As swimming becomes more mainstream, our favorite aquatic athletes have become more open about what they eat. Overall, there has been a shift toward more nutrient-dense foods that include many vegetables and lean, quality proteins. A perfect example of this is Ryan Lochte in his shift away from empty “junk” food toward a healthier diet void of fast food and artificial substances. But even with this improvement in dieting, there are few openly plant-based swimmers. The only notable example is American mid-distance and distance star Kate Ziegler, a two-time Olympian (DeHority). And like the Diaz brothers, she credits her plant-based diet for her successful career.

In principle, the benefits of plant-based diets seem clear cut. A recently published study asserts that “vegetarians tend to have better cardiovascular outcomes compared to those consuming omnivorous diets, including a reduced risk of morbidity and mortality from ischemic heart disease,” (Lynch, et al.). In addition to this, observational data from those who have transitioned to plant-based eating generally supports the dietary change. Because of the relative novelty in the field of plant-based sports nutrition, there is little research outlining the specific benefits of adopting this. And perhaps it is because of the novelty of plant-based dieting that so few athletes have taken it up. Nonetheless, the outspoken few who follow this regimen swear by it.

Though the positives seem clear, the one problem plant-based dieting has is accessibility. In our current age, purchasing fresh produce in higher quantities incurs a higher grocery bill and is also necessary at a high frequency. And in the age of COVID-19, frequent shopping can increase the possibility of infection. There are options, however. Buying large amounts of dried, frozen or canned plant-based items can mitigate an increase in shopping as well as a higher grocery bill. So, even in the uncertain times we live in, it is possible to maintain a plant-based diet.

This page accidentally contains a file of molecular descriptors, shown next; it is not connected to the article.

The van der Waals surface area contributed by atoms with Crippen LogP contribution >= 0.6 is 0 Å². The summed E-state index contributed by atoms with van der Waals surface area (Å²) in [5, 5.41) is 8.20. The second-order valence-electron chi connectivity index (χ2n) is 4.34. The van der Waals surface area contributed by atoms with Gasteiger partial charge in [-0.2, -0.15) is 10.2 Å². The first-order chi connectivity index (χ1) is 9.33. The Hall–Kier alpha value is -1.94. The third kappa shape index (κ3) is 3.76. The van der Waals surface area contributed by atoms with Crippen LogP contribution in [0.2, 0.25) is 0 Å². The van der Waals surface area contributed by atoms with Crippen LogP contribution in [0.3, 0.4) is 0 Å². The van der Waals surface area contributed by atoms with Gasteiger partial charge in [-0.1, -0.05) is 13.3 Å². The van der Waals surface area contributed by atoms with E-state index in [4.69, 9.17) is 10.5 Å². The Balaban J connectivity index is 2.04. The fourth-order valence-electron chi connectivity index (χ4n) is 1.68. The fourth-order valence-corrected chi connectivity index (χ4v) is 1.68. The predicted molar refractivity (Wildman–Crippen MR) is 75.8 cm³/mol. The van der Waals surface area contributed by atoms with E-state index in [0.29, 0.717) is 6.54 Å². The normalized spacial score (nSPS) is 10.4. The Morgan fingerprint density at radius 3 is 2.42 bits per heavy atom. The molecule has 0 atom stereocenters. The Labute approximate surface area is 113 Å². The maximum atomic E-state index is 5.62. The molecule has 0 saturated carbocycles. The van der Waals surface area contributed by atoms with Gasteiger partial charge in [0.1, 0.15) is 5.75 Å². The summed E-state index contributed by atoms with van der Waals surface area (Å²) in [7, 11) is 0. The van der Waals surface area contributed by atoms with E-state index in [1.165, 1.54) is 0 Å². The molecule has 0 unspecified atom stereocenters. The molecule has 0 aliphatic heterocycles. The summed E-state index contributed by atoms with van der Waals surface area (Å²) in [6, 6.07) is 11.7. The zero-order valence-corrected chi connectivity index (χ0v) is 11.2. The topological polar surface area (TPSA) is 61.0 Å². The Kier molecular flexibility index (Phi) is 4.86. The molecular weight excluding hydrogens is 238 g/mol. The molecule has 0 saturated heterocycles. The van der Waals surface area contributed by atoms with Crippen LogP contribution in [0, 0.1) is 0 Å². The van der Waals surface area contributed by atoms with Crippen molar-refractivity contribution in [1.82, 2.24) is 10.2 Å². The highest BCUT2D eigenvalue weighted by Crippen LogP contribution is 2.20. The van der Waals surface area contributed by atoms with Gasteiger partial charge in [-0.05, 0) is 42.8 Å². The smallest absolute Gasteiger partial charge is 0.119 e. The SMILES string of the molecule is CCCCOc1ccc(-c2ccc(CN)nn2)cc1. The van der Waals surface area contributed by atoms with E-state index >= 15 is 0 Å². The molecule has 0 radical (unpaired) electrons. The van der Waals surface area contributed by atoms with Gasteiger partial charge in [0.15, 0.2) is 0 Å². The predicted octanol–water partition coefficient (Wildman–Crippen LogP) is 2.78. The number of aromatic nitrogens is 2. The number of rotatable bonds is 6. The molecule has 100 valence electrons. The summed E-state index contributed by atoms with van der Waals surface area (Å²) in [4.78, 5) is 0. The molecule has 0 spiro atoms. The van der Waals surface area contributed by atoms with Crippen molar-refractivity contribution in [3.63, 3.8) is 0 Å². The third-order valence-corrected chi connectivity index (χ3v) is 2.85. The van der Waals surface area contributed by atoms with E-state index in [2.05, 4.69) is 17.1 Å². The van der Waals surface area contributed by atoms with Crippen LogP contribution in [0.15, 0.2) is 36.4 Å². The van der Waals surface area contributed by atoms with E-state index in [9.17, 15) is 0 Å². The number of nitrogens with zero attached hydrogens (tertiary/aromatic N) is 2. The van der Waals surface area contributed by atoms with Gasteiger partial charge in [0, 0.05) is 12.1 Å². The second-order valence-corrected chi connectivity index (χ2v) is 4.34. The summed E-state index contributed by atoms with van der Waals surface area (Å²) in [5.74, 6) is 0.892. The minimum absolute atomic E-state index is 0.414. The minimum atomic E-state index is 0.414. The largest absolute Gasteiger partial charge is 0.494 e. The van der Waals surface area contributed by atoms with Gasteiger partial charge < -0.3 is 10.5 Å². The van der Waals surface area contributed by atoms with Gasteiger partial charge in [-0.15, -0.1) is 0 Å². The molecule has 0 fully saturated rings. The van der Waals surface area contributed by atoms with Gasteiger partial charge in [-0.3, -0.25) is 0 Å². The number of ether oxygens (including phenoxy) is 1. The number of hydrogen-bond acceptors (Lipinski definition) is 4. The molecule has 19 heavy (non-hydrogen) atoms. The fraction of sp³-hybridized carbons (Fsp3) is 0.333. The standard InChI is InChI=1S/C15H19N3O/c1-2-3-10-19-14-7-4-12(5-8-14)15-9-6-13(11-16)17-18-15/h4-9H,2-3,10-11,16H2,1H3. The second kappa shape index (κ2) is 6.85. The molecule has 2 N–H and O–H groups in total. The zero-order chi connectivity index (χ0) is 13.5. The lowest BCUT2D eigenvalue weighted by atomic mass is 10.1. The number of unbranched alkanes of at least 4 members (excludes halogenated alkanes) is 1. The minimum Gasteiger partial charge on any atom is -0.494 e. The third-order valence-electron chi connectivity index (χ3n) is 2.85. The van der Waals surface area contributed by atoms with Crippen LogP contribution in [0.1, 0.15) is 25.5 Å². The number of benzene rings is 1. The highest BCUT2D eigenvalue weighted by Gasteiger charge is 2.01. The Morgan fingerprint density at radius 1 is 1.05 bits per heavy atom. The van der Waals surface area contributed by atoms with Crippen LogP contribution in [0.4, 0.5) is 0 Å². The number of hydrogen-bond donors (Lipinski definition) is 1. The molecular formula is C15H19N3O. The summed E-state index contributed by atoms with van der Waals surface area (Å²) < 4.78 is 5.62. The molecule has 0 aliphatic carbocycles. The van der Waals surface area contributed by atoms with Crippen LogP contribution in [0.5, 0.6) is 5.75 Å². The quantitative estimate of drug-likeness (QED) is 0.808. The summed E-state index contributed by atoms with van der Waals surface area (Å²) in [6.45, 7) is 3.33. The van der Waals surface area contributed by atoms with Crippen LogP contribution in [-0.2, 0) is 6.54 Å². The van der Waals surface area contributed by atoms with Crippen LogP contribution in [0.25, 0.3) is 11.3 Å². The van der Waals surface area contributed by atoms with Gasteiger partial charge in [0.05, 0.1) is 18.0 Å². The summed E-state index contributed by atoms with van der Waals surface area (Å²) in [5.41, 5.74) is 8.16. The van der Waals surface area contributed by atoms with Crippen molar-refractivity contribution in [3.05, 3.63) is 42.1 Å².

Ultimately, the choice comes down to you, the consumer. To pursue greater performance, a plant-based diet may be one avenue of achieving this. You may surprise yourself by joining the growing movement of plant-based athletes.

Citations

DeHority, Sam “Vegatarian Athlete Tips: Olympic Swimmer Kate Ziegler,” Stack. Pub. 2 April, 2014. Acc. 23 December, 2019.

Heck, Kathy (1980) “Nutrition, Diet, and Weight Control for Athletes,” Journal of Physical Education and Recreation, 51:6, 43-45, DOI: 10.1080/00971170.1980.10622362

Herzog, Kenny “Why UFC’s Toughest Fighters Are Going Vegan,” Men’s Journal. Pub. 5 December, 2017. Acc. 22 December, 2019.
Loosli, Alvin R. & Ruud, Jaime S. (1998) Meatless Diets in Female Athletes: A Red Flag, The Physician and Sportsmedicine, 26:11, 45-55, DOI: 10.3810/psm.1998.11.1194

Lynch, Heidi, Carol Johnston, and Christopher Wharton. “Plant-Based Diets: Considerations for Environmental Impact, Protein Quality, and Exercise Performance.” Nutrients 10.12 (2018): 1841.